Stretching from the ribs on each side, down to the margins of the pelvis, the abdominal contents are protected and retained in place by a dense layer of fibrous tissue, the abdominal fascia, which is effectively also a broad tendon, called aponeurosis. Into this fascia, and forming the aponeurosis, are inserted several muscles, but the specific names of the muscles should not detract from the importance of the fascia.
Visually prominent, and known to the body conscious public as a “6-pack” are the longitudinal centrally placed rectus abdominis muscles. These muscles are attached to the crest of the pubis inferiorly and to the 5th, 6th, & 7th costal cartilages above; they are encased in an envelope of deep fascia or aponeurosis (deficient posteriorly in the lower abdomen). The space between them is formed by the fascia and termed linea alba; there are transverse tendinous intersections which divide the muscle apparently into its 6 components.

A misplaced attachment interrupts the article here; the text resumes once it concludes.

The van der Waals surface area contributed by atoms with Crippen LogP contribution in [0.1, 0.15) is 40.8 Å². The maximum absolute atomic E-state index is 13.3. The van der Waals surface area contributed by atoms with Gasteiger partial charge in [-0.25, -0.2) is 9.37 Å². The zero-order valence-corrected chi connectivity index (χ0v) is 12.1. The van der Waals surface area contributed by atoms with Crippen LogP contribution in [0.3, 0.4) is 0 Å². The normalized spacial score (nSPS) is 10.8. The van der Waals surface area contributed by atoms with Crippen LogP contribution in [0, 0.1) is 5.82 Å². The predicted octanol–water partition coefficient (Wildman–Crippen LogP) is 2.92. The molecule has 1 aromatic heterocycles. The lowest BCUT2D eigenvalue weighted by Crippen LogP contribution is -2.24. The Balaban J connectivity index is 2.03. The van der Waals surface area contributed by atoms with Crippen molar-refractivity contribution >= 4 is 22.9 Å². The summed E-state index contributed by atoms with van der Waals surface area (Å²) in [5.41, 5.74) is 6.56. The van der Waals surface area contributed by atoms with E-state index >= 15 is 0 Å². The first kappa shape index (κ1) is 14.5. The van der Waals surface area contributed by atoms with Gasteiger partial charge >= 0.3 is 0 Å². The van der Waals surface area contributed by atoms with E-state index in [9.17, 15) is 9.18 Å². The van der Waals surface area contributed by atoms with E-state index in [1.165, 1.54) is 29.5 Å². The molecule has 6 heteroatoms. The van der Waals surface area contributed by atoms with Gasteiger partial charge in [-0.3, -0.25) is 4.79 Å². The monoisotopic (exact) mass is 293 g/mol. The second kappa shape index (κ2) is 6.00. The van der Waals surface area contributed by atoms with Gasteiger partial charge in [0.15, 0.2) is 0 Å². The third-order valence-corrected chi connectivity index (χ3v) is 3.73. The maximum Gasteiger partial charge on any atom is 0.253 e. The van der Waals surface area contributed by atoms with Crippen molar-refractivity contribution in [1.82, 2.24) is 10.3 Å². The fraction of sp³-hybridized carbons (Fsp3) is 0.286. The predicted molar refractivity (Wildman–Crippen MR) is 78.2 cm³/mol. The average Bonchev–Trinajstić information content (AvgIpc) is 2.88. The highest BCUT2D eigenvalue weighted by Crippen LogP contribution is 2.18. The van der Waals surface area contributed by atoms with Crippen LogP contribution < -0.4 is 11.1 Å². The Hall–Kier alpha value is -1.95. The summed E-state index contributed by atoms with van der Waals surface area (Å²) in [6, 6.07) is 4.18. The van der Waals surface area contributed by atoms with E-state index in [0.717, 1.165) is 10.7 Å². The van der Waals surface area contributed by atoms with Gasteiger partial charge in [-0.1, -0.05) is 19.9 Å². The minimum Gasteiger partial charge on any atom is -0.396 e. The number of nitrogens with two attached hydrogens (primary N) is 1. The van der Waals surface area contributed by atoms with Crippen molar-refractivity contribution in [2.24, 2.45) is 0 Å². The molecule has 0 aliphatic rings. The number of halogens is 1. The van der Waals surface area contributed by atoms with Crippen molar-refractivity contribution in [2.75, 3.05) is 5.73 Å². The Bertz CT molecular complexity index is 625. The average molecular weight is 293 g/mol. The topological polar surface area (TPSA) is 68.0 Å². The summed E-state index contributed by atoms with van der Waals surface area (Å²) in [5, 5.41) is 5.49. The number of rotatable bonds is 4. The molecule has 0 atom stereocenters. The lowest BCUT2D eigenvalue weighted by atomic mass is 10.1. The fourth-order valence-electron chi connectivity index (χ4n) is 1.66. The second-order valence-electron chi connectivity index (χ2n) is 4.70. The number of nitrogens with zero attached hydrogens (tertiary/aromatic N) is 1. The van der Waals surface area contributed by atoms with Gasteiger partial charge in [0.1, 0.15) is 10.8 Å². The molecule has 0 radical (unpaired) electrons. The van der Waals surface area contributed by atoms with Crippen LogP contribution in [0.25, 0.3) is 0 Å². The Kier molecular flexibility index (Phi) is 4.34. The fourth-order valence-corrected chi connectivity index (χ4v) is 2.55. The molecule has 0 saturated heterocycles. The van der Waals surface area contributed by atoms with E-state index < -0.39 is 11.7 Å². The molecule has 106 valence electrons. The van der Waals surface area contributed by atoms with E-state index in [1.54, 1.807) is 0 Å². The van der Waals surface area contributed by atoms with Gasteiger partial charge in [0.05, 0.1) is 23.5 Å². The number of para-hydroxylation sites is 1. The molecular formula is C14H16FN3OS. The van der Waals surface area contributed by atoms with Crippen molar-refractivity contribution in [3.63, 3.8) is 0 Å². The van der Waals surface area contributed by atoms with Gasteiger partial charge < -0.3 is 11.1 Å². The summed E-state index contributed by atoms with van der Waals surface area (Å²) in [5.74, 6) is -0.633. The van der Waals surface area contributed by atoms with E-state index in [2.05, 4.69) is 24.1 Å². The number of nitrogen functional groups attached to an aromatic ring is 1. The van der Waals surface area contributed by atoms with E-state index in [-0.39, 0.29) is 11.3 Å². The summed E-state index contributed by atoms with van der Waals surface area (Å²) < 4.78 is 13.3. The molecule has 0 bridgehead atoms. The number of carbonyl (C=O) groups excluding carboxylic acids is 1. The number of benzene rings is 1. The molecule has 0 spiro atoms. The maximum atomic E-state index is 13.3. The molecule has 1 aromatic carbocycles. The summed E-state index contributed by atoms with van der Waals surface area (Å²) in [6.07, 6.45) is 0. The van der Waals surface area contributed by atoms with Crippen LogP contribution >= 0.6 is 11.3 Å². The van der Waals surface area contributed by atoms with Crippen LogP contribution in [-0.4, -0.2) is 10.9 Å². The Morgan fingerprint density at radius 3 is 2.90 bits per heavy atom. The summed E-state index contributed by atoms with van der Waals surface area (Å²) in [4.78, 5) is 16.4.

The external oblique muscle has its upper bony attachment to ribs 4-12, its multiple slips fuse into a single sheet of muscle as they sweep downwards and forward to fuse into the aponeurosis that forms the sheath around rectus abdominis; the lowermost muscle fibers insert into the iliac crest of the pelvis and along its upper margin at the pubis.
The internal oblique muscle lies deep to the external oblique; its fibers run in what seems to be the opposite direction, from the lowest three ribs and crest of the pelvis, upwards and inwards to form part of the aponeurosis around the rectus muscle.
The transversus abdominis is attached posteriorly to the dense lumbar fascia, the muscle fibers run transversely around the side of the abdomen to join the aponeurosis that forms the posterior aspect of the rectus sheath.